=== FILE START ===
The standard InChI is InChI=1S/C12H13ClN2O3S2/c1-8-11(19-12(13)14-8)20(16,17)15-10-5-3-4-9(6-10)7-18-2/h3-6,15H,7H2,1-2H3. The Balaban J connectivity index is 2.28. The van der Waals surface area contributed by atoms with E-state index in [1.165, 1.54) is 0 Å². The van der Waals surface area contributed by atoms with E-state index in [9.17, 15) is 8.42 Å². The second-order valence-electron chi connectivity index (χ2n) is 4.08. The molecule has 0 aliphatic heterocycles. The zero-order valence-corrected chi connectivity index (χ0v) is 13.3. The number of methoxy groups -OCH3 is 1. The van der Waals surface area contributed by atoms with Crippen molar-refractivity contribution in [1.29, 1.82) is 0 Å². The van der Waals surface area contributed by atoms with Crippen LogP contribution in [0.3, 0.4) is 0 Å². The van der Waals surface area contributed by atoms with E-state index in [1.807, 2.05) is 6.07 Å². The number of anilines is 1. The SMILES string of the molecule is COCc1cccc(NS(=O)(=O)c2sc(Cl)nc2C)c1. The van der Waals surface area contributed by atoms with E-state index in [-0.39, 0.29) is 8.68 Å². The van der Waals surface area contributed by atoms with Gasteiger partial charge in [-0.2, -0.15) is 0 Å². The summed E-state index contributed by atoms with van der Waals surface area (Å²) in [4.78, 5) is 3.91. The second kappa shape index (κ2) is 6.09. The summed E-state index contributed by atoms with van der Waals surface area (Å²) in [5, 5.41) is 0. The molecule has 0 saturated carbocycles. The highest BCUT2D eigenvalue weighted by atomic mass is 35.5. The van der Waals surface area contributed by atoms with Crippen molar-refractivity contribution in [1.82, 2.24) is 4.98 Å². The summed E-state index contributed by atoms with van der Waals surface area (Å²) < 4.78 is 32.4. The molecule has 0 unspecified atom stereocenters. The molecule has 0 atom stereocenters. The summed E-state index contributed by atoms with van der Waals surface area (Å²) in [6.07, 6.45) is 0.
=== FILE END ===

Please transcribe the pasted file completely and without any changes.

The standard InChI is InChI=1S/C12H13ClN2O3S2/c1-8-11(19-12(13)14-8)20(16,17)15-10-5-3-4-9(6-10)7-18-2/h3-6,15H,7H2,1-2H3. The Balaban J connectivity index is 2.28. The van der Waals surface area contributed by atoms with E-state index in [1.165, 1.54) is 0 Å². The van der Waals surface area contributed by atoms with E-state index in [9.17, 15) is 8.42 Å². The second-order valence-electron chi connectivity index (χ2n) is 4.08. The molecule has 0 aliphatic heterocycles. The zero-order valence-corrected chi connectivity index (χ0v) is 13.3. The number of methoxy groups -OCH3 is 1. The van der Waals surface area contributed by atoms with Crippen molar-refractivity contribution in [1.29, 1.82) is 0 Å². The van der Waals surface area contributed by atoms with Crippen LogP contribution in [0.3, 0.4) is 0 Å². The van der Waals surface area contributed by atoms with E-state index in [1.807, 2.05) is 6.07 Å². The number of anilines is 1. The SMILES string of the molecule is COCc1cccc(NS(=O)(=O)c2sc(Cl)nc2C)c1. The van der Waals surface area contributed by atoms with E-state index in [-0.39, 0.29) is 8.68 Å². The van der Waals surface area contributed by atoms with Gasteiger partial charge in [-0.2, -0.15) is 0 Å². The summed E-state index contributed by atoms with van der Waals surface area (Å²) in [4.78, 5) is 3.91. The second kappa shape index (κ2) is 6.09. The summed E-state index contributed by atoms with van der Waals surface area (Å²) in [5, 5.41) is 0. The molecule has 0 saturated carbocycles. The highest BCUT2D eigenvalue weighted by atomic mass is 35.5. The van der Waals surface area contributed by atoms with Crippen molar-refractivity contribution in [1.82, 2.24) is 4.98 Å². The summed E-state index contributed by atoms with van der Waals surface area (Å²) < 4.78 is 32.4. The molecule has 0 unspecified atom stereocenters. The molecule has 0 atom stereocenters. The summed E-state index contributed by atoms with van der Waals surface area (Å²) in [6.07, 6.45) is 0.